Where was I? Potatoes. Granny. That’s right. Granny was born in 1919, so this recipe most definitely qualifies as vintage. The recipe and my Granny are vintage, not the potatoes! Vintage is commonly defined as anything 20-99 years old – anything over 100 years is considered antique. So there you have it, a recipe for simple, easy, vintage fried potatoes. Wait, I thought there was no recipe. No. But, luckily, I have been able to recreate them for a long time and just came across a recipe that comes close to replicating them. Picture, if you will, the product of an ages-old, well-seasoned cast-iron skillet, a plethora of Russet potatoes, a tub of shortening, onions, and a very warm kitchen……(enter fog machine taking us back Tardis-style in time, and then returning us to my kitchen…..)
Cottage Fried Potatoes. Granny’s Potatoes. Good, solid food, whatever it’s called. In all their glory.
If you are looking for something breakfasty to serve them with, how about my Everything In The Kitchen Fritatta?
Here’s how I changed it up:
1. Being more conscious of carbs, I chose purple potatoes instead of Russet/baking potatoes. They still tasted as good as I remembered!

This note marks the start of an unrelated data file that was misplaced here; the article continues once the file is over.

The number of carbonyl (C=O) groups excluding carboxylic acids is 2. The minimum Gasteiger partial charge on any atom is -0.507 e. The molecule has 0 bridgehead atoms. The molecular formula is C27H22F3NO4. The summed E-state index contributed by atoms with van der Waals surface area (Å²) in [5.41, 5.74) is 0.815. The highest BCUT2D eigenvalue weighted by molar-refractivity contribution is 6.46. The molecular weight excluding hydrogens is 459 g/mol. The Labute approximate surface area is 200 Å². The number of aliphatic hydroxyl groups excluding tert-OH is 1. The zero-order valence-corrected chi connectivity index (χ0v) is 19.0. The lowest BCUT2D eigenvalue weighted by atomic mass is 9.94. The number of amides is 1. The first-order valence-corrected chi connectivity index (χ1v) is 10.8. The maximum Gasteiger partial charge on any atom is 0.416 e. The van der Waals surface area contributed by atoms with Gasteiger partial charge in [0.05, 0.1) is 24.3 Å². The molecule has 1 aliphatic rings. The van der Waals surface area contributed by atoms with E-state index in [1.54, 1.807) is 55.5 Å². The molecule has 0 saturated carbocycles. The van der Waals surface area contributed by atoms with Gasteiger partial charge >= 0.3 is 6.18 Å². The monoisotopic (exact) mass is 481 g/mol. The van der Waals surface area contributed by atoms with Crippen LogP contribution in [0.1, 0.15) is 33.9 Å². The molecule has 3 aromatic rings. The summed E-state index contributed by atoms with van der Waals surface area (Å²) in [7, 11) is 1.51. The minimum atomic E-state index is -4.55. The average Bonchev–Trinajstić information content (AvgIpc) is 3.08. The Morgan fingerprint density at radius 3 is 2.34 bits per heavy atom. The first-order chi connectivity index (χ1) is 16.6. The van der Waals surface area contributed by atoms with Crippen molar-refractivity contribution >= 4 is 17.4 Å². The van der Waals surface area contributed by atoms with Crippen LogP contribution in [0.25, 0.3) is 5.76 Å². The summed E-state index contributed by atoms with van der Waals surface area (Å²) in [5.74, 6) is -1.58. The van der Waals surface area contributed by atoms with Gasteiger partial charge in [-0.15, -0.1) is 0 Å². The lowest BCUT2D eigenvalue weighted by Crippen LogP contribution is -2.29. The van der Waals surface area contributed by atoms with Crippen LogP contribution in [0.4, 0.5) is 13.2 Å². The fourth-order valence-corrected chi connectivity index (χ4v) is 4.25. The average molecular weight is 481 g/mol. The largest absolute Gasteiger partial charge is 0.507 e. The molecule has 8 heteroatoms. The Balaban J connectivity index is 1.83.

2. I debated frying them in bacon grease – yum – but chose Kerrygold grass-fed butter instead. Coconut oil, palm oil or any other oil would work great. Granny used Crisco. Or lard – I remember seeing a can tucked away in her cabinets. Is there any prettier sight than melted butter?
3. I scrubbed and boiled the potatoes, which were cut in half for faster cooking, for only 10 minutes. The object here is to soften them up so they can be sliced. Not kill them so they can be mashed.
4. When they cooled off, about 20 minutes after removing them from the water, I heated up the pan and very carefully sliced them thinly – about 1/4 of and inch thick. Purple potato skin is very thin and tears easily. Gently, into the pan they went with a generous dose of salt and pepper. No onion because, well, because I didn’t feel like it. Granny used to add green bell peppers occasionally – blech. When they are golden brown and look slightly crispy/crusty, they are ready to be flipped.